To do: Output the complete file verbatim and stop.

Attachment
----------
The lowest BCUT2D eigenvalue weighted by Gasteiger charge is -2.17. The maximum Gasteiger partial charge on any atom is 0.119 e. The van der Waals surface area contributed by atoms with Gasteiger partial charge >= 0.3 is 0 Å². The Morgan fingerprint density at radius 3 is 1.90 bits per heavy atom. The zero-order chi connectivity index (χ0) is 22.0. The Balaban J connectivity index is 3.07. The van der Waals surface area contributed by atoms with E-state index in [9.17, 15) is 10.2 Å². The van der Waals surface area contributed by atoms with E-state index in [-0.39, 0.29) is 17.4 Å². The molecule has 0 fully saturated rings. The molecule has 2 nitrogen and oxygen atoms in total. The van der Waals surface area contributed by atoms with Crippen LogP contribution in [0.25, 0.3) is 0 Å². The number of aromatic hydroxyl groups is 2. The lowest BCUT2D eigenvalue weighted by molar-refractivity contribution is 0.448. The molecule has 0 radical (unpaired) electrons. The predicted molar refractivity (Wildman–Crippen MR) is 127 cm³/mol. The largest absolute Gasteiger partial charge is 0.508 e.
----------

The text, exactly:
The lowest BCUT2D eigenvalue weighted by Gasteiger charge is -2.17. The maximum Gasteiger partial charge on any atom is 0.119 e. The van der Waals surface area contributed by atoms with Gasteiger partial charge >= 0.3 is 0 Å². The Morgan fingerprint density at radius 3 is 1.90 bits per heavy atom. The zero-order chi connectivity index (χ0) is 22.0. The Balaban J connectivity index is 3.07. The van der Waals surface area contributed by atoms with E-state index in [9.17, 15) is 10.2 Å². The van der Waals surface area contributed by atoms with E-state index in [-0.39, 0.29) is 17.4 Å². The molecule has 0 fully saturated rings. The molecule has 2 nitrogen and oxygen atoms in total. The van der Waals surface area contributed by atoms with Crippen LogP contribution in [0.25, 0.3) is 0 Å². The number of aromatic hydroxyl groups is 2. The lowest BCUT2D eigenvalue weighted by molar-refractivity contribution is 0.448. The molecule has 0 radical (unpaired) electrons. The predicted molar refractivity (Wildman–Crippen MR) is 127 cm³/mol. The largest absolute Gasteiger partial charge is 0.508 e.